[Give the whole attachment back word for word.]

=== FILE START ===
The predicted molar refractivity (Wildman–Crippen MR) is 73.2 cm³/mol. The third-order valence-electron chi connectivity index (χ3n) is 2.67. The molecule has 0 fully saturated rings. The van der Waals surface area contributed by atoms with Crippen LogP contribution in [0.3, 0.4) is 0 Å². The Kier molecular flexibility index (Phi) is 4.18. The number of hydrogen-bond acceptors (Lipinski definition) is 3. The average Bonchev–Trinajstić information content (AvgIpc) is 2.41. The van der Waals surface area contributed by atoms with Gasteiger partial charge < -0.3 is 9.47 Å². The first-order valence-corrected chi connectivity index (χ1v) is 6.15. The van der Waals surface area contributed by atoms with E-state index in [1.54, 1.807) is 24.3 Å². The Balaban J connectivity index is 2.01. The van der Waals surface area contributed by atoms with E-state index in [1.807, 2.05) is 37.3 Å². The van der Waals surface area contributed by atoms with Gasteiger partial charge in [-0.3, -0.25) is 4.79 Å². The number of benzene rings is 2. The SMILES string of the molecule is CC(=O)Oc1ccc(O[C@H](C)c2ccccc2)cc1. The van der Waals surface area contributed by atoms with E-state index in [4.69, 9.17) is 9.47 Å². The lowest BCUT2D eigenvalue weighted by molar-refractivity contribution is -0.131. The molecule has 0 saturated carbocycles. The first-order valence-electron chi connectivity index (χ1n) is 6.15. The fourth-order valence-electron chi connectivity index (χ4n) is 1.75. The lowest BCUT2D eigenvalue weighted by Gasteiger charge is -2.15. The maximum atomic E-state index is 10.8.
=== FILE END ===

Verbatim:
The predicted molar refractivity (Wildman–Crippen MR) is 73.2 cm³/mol. The third-order valence-electron chi connectivity index (χ3n) is 2.67. The molecule has 0 fully saturated rings. The van der Waals surface area contributed by atoms with Crippen LogP contribution in [0.3, 0.4) is 0 Å². The Kier molecular flexibility index (Phi) is 4.18. The number of hydrogen-bond acceptors (Lipinski definition) is 3. The average Bonchev–Trinajstić information content (AvgIpc) is 2.41. The van der Waals surface area contributed by atoms with Gasteiger partial charge < -0.3 is 9.47 Å². The first-order valence-corrected chi connectivity index (χ1v) is 6.15. The van der Waals surface area contributed by atoms with E-state index in [1.54, 1.807) is 24.3 Å². The Balaban J connectivity index is 2.01. The van der Waals surface area contributed by atoms with E-state index in [1.807, 2.05) is 37.3 Å². The van der Waals surface area contributed by atoms with Gasteiger partial charge in [-0.3, -0.25) is 4.79 Å². The number of benzene rings is 2. The SMILES string of the molecule is CC(=O)Oc1ccc(O[C@H](C)c2ccccc2)cc1. The van der Waals surface area contributed by atoms with E-state index in [4.69, 9.17) is 9.47 Å². The lowest BCUT2D eigenvalue weighted by molar-refractivity contribution is -0.131. The molecule has 0 saturated carbocycles. The first-order valence-electron chi connectivity index (χ1n) is 6.15. The fourth-order valence-electron chi connectivity index (χ4n) is 1.75. The lowest BCUT2D eigenvalue weighted by Gasteiger charge is -2.15. The maximum atomic E-state index is 10.8.